DFG president emphasizes diversity in science
Science calls for pluralism, for the discussion of ideas, and for international collaboration in order to lead to surprising discoveries, said Peter Strohschneider
By Heitor Shimizu, in Munich
Agência FAPESP – “Globalization is a very complex process and has proven to be essential for scientific research. This is because research needs pluralism, dissent and the discussion of ideas – contrasts between opposing theories because that is what makes discoveries surprising,” said Peter Strohschneider, president of the German Research Foundation (DFG), at the first lecture of FAPESP Week Munich on Thursday (10/16), in Munich.
“We need this pluralism, this ‘disorganization’ of scientific knowledge, so to speak, if we want to create new and innovative knowledge. To this end, the prospects of scientific cooperation beyond borders works best when the diversity of scientific cultures is preserved,” he said.
According to Strohschneider, facilitating this cooperation across regional and national borders should be one of the main tasks of research-sponsoring agencies, but it is a tricky matter because national science and technology systems are very different in terms of their funding organizations, legal requirements, rules, procedures and other things.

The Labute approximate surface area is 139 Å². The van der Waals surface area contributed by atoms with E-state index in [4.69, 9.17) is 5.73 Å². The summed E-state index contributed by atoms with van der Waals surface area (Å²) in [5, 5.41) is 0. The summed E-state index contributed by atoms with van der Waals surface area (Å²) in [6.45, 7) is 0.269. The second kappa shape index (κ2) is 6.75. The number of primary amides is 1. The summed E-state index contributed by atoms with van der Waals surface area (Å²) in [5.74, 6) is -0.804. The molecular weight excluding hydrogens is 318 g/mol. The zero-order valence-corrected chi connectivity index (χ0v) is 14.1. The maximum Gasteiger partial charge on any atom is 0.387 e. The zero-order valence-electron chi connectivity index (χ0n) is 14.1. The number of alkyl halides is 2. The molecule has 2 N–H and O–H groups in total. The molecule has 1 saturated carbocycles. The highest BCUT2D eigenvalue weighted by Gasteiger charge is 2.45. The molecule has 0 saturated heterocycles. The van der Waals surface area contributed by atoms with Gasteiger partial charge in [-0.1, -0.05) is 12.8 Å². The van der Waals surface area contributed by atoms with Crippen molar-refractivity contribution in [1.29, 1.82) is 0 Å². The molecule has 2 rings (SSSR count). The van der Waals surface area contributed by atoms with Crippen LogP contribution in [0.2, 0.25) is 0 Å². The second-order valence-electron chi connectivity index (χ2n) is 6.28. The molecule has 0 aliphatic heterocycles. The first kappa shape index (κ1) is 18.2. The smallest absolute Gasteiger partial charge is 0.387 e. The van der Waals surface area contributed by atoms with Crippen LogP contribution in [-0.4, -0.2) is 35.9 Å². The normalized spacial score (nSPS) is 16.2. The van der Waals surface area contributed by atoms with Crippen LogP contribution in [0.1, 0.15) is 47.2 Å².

“These differences need to be negotiated so they do not compromise the basic diversities of the research partnership. In the beginning, globalization makes scientific cooperation between countries harder instead of easier,” he said.
Strohschneider noted that the search for collaboration that respects these diversities and leads to new knowledge has guided the DFG’s scientific cooperation activities.
“In this scenario, the partnership we have had with FAPESP since 2006 is something we consider special because it allows the creation of new opportunities for collaboration between researchers from Germany and the state of São Paulo,” he said.
Three calls for research proposals have already been published through the cooperation agreement between FAPESP and the DFG.
“São Paulo also has special significance to the DFG because it was there, in the state capital, where we opened an office that targeted Latin American collaboration in 2011,” Strohschneider said.